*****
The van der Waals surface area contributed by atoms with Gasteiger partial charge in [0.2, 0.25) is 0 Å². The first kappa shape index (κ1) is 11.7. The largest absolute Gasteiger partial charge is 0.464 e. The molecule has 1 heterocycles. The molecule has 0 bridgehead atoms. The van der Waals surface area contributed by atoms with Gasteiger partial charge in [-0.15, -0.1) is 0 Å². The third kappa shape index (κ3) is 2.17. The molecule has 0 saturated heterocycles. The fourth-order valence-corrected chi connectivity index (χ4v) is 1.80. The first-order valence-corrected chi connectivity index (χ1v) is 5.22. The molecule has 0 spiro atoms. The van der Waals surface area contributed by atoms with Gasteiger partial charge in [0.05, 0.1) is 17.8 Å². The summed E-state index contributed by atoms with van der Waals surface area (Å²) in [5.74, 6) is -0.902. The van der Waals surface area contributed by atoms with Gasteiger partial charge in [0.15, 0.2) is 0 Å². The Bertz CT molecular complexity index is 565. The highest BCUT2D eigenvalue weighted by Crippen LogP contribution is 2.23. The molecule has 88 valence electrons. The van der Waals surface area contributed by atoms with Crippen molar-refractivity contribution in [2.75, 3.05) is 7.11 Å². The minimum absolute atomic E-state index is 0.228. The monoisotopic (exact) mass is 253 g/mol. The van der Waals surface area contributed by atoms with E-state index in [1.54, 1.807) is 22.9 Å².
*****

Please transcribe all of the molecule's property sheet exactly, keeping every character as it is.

The van der Waals surface area contributed by atoms with Gasteiger partial charge in [0.2, 0.25) is 0 Å². The first kappa shape index (κ1) is 11.7. The largest absolute Gasteiger partial charge is 0.464 e. The molecule has 1 heterocycles. The molecule has 0 bridgehead atoms. The van der Waals surface area contributed by atoms with Gasteiger partial charge in [-0.15, -0.1) is 0 Å². The third kappa shape index (κ3) is 2.17. The molecule has 0 saturated heterocycles. The fourth-order valence-corrected chi connectivity index (χ4v) is 1.80. The first-order valence-corrected chi connectivity index (χ1v) is 5.22. The molecule has 0 spiro atoms. The van der Waals surface area contributed by atoms with Gasteiger partial charge in [0.05, 0.1) is 17.8 Å². The summed E-state index contributed by atoms with van der Waals surface area (Å²) in [5.74, 6) is -0.902. The van der Waals surface area contributed by atoms with Gasteiger partial charge in [0.15, 0.2) is 0 Å². The Bertz CT molecular complexity index is 565. The highest BCUT2D eigenvalue weighted by Crippen LogP contribution is 2.23. The molecule has 88 valence electrons. The van der Waals surface area contributed by atoms with Crippen molar-refractivity contribution in [2.75, 3.05) is 7.11 Å². The minimum absolute atomic E-state index is 0.228. The monoisotopic (exact) mass is 253 g/mol. The van der Waals surface area contributed by atoms with E-state index in [1.54, 1.807) is 22.9 Å².